It is necessary to dwell on four points: working with a temperature sensor, with a temperature indicator, with a clock, and measuring the supply voltage. Everything else is quite usual.
As already mentioned, temperature measurement is not just a thermocouple-ADC-calibration, but working with a protocol, finding a chip at the address, initialization, and reading. This can be done very difficult for a non-professional. This is done so in the examples based on the “OneWire” library, which are “lying on the surface” on the Internet. I could not figure it out. It was possible to deal with examples that use the library “DallasTemperature” as addition to above library. The ideology is about the following. First, to the air (more precisely to “one wire”), a request is sent for a response from all connected sensors. There may be many, more than a hundred. Responses are collected, although in the example it is known in advance that only one sensor is connected. This single responded sensor is recorded in the number “0”. Then a request for data is sent to the number “0”, the data is received.
In general, all this would not be important if all this did not take about 0.7 seconds of time, and all other processes stopped. Attempts to determine this address during initialization in the “Setup” section of the program in order to quickly access this chip and quickly read the data yielded little. The minimum time of “fading” of the program is 0.57 seconds and nothing can be done about it. Originally wanted to hang the temperature measurement on the Arduino module “Start”. Then, when, due to the fight against the radio channel, the “Start” module turned out to be loaded, I decided not to make it heavy. And it turns out nothing would have reached. The Start module “monitors” the starting wicket and the signal from the Finish module. He cannot be “frozen” for half a second 🙂
Indicator on TM74HC595 controllers
This indicator looks exactly the same as on the controller TM1637, and is more expensive. For some reason, the points in the indicators with Ali are only on this controller. I think that the indicators on the TM74HC595 controllers (there are two on the back of the board) is a mistake. The numbers need to be “set on fire” all the time, after about 300 microseconds (I did not find exact data, but no less than 1500 μs), otherwise the indicator blinks noticeably to the eye. In principle, nothing complicated, since Arduino is built on a cycle of “loop”. But when the temperature measurement takes over for half a second, this indicator blinks. In the 1637 controller, the ignition takes over the controller (and this is correct :)), everything is fine with it.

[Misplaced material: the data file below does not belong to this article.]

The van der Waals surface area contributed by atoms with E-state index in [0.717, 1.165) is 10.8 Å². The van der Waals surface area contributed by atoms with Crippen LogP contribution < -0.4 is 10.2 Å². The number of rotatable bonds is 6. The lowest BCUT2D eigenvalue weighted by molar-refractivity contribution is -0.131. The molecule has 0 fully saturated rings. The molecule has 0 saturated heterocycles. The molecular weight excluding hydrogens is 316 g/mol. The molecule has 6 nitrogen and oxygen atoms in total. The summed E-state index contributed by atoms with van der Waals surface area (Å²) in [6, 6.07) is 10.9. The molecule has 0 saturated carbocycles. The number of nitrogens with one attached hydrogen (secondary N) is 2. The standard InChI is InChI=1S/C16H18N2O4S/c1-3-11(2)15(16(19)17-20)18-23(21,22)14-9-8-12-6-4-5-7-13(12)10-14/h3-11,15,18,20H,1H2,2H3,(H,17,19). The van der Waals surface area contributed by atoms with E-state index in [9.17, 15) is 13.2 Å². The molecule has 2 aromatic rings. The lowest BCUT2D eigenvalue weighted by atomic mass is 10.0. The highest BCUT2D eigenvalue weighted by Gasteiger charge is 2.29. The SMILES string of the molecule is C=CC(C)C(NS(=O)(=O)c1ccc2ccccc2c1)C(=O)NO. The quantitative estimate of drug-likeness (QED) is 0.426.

The problem is solved by jerking the program by interrupting by timer. It sounds crazy, and too difficult for me. For this you need to connect the library “TimerOne”. And the library itself for the indicator and an example of work on such an interruption was found exclusively in runet through the site AlexGyver (thanks!). The library is called “TM74HC595Display”. True, in this library there is no output of negative numbers and the display of near-zero temperatures is poorly processed. But it was easy to complete.
Real time clock DS3231
Unfortunately, with examples and libraries that “lie on the surface,” nothing I could done. But there was a library with a very simple work, called “DS3231”. I note that the clock can be connected to the Arduino Nano only on the “legs” of A4, A5, since I2C protocol, which is necessary for this module, is implemented only on them.
Reset seconds had to be done through an interrupt (because of the temperature module), the button is connected to the “leg” D2 (interrupt number 0). This interrupt somehow conflicts with a timer interrupt for serving the indicator. Therefore, the reset is not about the fact of pressing the button, but in fact “the button is already pressed”. In general, not much more complicated, but more crooked 🙁
Power supply measurement
Arduino Nano has several inputs which can do analog-digital convertion. Connecting the battery to any of these inputs for some reason immediately turned on the board, as if connected to the “leg” 5V. I did not begin to deal with this, since I decided to abandon the “booster”, that is, not to feed this particular unit with stabilized 5 volts. With such a scheme in general with the measurement of voltage everything is pretty sad. The ADC inputs measure the voltage relative to three options for the reference voltage (optional). I will not list them, because there is only one way to measure the “on-board” voltage – measure relative to the built-in reference voltage in the chip 1.1 volts. But also not easy, because you can measure the voltage only less than the reference. That is, you need to fence a voltage divider, which in itself will consume current.
Fortunately, there is a trick on the net, which is on the search “Secret Arduino voltmeter – measure battery voltage“. The point is that the “on-board” voltage is used as a reference, and by means of incomprehensible tricks, voltage of (known) 1.1 volts is being measured. That is, 1.1 volts is measured in fractions of the onboard voltage. From this, the on-board voltage is calculated by the inverse recalculation. Implemented as a procedure for working with registers, in which I do not understand a single line 🙂 But when you include the code in the program, everything works. The only thing, as the author pointed out, is to choose the coefficient, since the internal reference voltage is not exactly 1.1 volts.
Here are collected all the notes on the theme “Timing for skiing on Arduino”.